Every day nurses are faced with ethical dilemmas. Challenges in these situations are becoming more and more complex due to increasing workload and sicker patients. When a nursing unit is understaffed not only are nurses more likely to become burnt out, but their patients are far less likely to receive the quality of care they deserve. The problem is that the Federal regulations require hospitals who participate in Medicare to “have ‘adequate’ numbers of licensed nurses (RN, LPN, CNA) to provide care to all patients as needed,” but the regulations
Burnout is classified viewed in three phases. The first phase of burnout is the arousal phase. The nurse shows anxiety, insomnia, forgetfulness, inability to concentrate, feelings of beings overwhelmed, frustration, sadness, and new physical symptoms, such as headaches and stomach problems. If the nurse does not recognize that these symptoms require intervention, the second phase is energy conservation. In this phase, the nurse starts to call in sick to work; o she may be chronically late getting to duty. Deadlines are not met, a cynical or resentful attitude develops, a persistent sense of fatigue pervades both are the nurse’s personal and professional’s life.
Coming from a third world country where there aren’t many opportunities for work and funding for education, proceding to nursing school was a grand opportunity. The privilege to attend a government subsidized school where top students in the region compete to get into the program that allowed only 60 students per year was indeed a blessing. As clinical rotations began, what was once considered a mere opportunity evolved into a true passion for caring as I truly love and enjoy nursing and helping people.
Now I am old enough to know that death is not the end, but it is the beginning of a new life. We have to submit our lives to God and ask him for the strength to move forward. Worldview about life after death will largely determine how the patient and families welcome death. Now, as a Christian nurse, I can see death in the light of the resurrection of Jesus Christ (GCU, 2015). If I can help the family members to go through this traumatic experience and the grieving process, my Christian calling as nurse will be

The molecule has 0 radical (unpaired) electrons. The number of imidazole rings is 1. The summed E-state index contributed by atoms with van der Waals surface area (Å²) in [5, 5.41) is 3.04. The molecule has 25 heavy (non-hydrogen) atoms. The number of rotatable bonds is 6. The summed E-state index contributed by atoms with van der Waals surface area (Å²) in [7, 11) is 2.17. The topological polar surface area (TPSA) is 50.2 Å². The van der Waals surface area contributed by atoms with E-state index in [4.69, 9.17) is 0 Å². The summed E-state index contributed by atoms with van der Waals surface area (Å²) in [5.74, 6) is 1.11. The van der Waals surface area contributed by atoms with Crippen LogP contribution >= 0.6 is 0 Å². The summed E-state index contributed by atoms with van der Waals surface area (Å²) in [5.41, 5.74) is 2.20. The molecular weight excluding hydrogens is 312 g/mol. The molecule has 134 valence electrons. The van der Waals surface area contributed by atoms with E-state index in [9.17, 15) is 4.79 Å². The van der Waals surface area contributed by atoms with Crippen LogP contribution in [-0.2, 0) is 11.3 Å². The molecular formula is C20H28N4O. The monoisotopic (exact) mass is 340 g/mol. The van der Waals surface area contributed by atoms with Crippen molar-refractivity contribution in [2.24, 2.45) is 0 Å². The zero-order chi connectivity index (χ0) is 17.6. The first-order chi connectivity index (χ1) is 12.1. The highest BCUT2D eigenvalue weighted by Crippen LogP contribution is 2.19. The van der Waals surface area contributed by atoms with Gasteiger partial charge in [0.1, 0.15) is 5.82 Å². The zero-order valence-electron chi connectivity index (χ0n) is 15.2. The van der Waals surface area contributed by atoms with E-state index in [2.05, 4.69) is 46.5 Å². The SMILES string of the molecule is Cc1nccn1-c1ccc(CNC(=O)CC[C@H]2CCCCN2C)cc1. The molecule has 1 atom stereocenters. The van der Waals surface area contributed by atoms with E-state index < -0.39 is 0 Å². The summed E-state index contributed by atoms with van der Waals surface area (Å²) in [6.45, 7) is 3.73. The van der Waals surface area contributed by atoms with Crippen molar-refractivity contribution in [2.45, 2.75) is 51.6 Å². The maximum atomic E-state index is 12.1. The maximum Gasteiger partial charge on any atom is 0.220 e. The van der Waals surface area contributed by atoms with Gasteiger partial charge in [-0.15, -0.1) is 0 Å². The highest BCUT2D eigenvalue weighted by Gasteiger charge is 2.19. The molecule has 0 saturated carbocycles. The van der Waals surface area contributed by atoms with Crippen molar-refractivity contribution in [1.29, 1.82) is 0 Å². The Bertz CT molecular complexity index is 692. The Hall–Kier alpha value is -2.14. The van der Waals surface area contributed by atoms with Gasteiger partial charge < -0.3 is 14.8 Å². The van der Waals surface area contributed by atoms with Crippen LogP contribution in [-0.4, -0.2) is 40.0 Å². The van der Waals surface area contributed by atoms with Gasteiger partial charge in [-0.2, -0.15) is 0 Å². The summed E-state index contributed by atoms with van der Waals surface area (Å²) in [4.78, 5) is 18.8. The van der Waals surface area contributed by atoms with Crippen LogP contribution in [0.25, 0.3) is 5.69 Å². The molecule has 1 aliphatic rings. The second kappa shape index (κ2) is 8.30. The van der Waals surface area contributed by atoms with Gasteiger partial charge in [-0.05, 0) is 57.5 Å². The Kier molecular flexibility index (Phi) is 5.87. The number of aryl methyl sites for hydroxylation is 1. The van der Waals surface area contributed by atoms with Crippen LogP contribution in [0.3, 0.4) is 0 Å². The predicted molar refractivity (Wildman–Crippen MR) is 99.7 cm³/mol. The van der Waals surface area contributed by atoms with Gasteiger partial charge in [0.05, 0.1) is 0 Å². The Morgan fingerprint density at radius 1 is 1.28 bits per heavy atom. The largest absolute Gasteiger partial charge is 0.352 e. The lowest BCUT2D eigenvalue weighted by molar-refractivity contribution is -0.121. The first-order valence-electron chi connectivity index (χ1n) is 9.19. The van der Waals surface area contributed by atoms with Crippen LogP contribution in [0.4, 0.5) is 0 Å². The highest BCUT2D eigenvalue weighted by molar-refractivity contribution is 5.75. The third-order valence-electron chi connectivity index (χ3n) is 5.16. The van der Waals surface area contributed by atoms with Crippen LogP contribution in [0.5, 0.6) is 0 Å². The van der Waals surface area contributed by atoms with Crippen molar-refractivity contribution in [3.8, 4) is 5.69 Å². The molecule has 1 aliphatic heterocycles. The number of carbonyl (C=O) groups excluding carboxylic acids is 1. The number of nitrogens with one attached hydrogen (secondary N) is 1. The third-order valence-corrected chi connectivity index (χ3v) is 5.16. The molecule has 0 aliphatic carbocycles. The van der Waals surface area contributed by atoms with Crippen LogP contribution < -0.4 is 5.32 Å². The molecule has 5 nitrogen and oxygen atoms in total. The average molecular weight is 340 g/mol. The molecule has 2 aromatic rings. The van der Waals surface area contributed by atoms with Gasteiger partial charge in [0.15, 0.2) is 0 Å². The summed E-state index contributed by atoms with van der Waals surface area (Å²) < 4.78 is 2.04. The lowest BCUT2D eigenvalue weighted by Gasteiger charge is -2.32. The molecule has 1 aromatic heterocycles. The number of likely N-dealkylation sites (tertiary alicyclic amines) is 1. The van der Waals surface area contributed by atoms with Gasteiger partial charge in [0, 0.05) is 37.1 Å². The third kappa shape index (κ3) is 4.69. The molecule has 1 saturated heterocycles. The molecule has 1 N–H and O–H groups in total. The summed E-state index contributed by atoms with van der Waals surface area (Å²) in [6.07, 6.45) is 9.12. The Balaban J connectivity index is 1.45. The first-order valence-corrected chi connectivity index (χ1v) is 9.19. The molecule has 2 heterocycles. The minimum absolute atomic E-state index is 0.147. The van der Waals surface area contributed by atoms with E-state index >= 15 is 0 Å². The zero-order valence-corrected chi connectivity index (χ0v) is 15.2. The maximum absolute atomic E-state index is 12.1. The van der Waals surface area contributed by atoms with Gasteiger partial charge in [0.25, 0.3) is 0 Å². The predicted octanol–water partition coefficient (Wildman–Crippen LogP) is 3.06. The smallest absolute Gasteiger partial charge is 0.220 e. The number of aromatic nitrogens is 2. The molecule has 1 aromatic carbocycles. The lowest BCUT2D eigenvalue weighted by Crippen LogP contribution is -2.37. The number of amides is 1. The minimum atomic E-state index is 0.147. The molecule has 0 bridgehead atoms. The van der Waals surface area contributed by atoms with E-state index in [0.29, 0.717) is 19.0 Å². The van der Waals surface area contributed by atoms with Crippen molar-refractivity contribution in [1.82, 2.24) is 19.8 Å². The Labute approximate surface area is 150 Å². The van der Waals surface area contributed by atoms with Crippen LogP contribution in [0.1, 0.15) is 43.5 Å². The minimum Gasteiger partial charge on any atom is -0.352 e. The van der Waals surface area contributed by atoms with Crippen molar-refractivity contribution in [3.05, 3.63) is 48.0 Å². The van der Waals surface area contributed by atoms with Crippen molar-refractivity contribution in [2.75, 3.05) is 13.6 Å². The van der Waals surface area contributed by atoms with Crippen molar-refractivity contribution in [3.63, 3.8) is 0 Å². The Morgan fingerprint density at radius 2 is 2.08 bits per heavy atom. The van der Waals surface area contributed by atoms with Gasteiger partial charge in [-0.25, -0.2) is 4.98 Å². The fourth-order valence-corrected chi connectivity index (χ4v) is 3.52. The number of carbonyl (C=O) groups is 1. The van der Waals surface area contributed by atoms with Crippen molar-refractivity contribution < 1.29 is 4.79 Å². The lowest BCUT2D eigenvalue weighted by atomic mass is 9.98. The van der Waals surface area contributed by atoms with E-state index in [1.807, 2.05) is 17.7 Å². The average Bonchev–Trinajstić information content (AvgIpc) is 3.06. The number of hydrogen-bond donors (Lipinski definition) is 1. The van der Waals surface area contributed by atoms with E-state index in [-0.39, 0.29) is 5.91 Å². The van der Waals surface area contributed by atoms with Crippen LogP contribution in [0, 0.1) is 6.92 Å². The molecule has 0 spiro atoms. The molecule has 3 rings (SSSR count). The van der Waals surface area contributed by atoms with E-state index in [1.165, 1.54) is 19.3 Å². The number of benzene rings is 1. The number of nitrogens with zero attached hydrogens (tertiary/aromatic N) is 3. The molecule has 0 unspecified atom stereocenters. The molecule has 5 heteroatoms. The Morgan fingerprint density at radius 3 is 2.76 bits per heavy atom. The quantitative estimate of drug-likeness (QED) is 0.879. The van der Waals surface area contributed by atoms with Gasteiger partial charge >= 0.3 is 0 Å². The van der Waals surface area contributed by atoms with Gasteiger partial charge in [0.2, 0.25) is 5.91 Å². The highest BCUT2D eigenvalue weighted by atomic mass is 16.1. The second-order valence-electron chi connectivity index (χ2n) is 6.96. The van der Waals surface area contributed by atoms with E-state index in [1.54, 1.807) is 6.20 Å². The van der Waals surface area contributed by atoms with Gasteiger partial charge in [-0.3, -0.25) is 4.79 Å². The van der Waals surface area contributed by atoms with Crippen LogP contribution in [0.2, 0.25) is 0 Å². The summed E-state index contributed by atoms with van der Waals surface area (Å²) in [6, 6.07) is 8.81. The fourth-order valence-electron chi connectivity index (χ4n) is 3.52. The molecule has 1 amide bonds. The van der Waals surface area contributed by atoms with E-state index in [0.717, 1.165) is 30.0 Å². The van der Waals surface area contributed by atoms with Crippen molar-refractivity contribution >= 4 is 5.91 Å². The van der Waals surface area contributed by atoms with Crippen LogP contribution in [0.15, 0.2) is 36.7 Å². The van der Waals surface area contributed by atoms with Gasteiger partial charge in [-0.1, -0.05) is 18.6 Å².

Palliative care continues to evolve in providing better end-of-life care and so does nursing care. Thus, nursing practice is enhanced to satisfy the demand of the palliative care. A nurse provides complex care and fulfils the needs of the patients. Nursing involves in caring work, which focus on patient experiencing agony in palliative and haematological cancer care. Nurses worked in a taxing environment, that can be highly stressful, and often they experience physical, psychological and spiritual exhaustion. This nature of work can have devastating effects on the health and wellbeing of a nurse. There are three concepts related to adverse consequences of caring work: these are compassion fatigue, burnout and vicarious traumatization.
Nurses lack of education, training, and lack of comfort in providing care was also seen as another barrier to good end of life care. Lack of knowing the patience preference or wishes regarding their care and treatment also created another obstacle for end life care. To make changes to these factors one of which that was made was the effective opening of communication, both with their team and with the patience family. Related to this is the use of a family care model and family involvement in clinical decision making. Nurses ability to act on previous experiences and their ability to support one another was also recognized as a positive factor to providing quality end of life care. Although the practice of providing end-of-life care in the ICU setting is becoming more prevalent, new ICU nurses or units that do not frequently engage in end-of-life care involving the withdrawal of life-sustaining therapies may benefit from additional resources to guide them through the
There is a correlation between health care members providing information in a timely manner to patients who need to make decisions about their care and treatment and the quality of care patients receive. Lack of care resulted from physicians being reluctant to refer patients to palliative care. Due to a lack of honest open discussions regarding diagnosis, prognosis and treatment options patient’s suffering was prolonged. Since palliative care focuses on improving symptoms, dignity and quality-of-life it is important that sufficient attention is placed on the complex needs of individuals. The delivery of palliative care has become challenging for nurses. Nurses ought to use a holistic approach to explore any problems that reduce patient’s quality of